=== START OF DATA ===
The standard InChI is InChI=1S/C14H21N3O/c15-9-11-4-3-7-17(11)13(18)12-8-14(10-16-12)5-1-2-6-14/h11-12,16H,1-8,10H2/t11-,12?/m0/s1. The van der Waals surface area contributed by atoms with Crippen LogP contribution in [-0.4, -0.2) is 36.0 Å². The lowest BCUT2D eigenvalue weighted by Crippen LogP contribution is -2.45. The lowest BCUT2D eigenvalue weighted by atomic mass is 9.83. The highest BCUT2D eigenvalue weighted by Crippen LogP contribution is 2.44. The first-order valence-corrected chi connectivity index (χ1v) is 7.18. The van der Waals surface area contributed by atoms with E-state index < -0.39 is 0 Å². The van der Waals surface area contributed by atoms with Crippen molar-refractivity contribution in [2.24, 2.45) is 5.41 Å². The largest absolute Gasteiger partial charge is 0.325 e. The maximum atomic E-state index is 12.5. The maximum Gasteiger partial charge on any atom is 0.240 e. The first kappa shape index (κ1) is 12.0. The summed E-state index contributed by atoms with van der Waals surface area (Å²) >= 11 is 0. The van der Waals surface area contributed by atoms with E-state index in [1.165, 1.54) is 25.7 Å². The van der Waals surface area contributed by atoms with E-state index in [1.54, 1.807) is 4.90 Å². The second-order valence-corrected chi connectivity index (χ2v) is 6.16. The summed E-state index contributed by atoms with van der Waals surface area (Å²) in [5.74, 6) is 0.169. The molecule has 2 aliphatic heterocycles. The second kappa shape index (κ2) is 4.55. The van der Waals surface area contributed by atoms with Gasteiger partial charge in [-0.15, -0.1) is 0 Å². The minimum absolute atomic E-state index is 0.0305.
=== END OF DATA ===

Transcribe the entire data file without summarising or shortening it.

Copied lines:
The standard InChI is InChI=1S/C14H21N3O/c15-9-11-4-3-7-17(11)13(18)12-8-14(10-16-12)5-1-2-6-14/h11-12,16H,1-8,10H2/t11-,12?/m0/s1. The van der Waals surface area contributed by atoms with Crippen LogP contribution in [-0.4, -0.2) is 36.0 Å². The lowest BCUT2D eigenvalue weighted by Crippen LogP contribution is -2.45. The lowest BCUT2D eigenvalue weighted by atomic mass is 9.83. The highest BCUT2D eigenvalue weighted by Crippen LogP contribution is 2.44. The first-order valence-corrected chi connectivity index (χ1v) is 7.18. The van der Waals surface area contributed by atoms with E-state index < -0.39 is 0 Å². The van der Waals surface area contributed by atoms with Crippen molar-refractivity contribution in [2.24, 2.45) is 5.41 Å². The largest absolute Gasteiger partial charge is 0.325 e. The maximum atomic E-state index is 12.5. The maximum Gasteiger partial charge on any atom is 0.240 e. The first kappa shape index (κ1) is 12.0. The summed E-state index contributed by atoms with van der Waals surface area (Å²) >= 11 is 0. The van der Waals surface area contributed by atoms with E-state index in [1.165, 1.54) is 25.7 Å². The van der Waals surface area contributed by atoms with E-state index in [1.54, 1.807) is 4.90 Å². The second-order valence-corrected chi connectivity index (χ2v) is 6.16. The summed E-state index contributed by atoms with van der Waals surface area (Å²) in [5.74, 6) is 0.169. The molecule has 2 aliphatic heterocycles. The second kappa shape index (κ2) is 4.55. The van der Waals surface area contributed by atoms with Gasteiger partial charge in [-0.15, -0.1) is 0 Å². The minimum absolute atomic E-state index is 0.0305.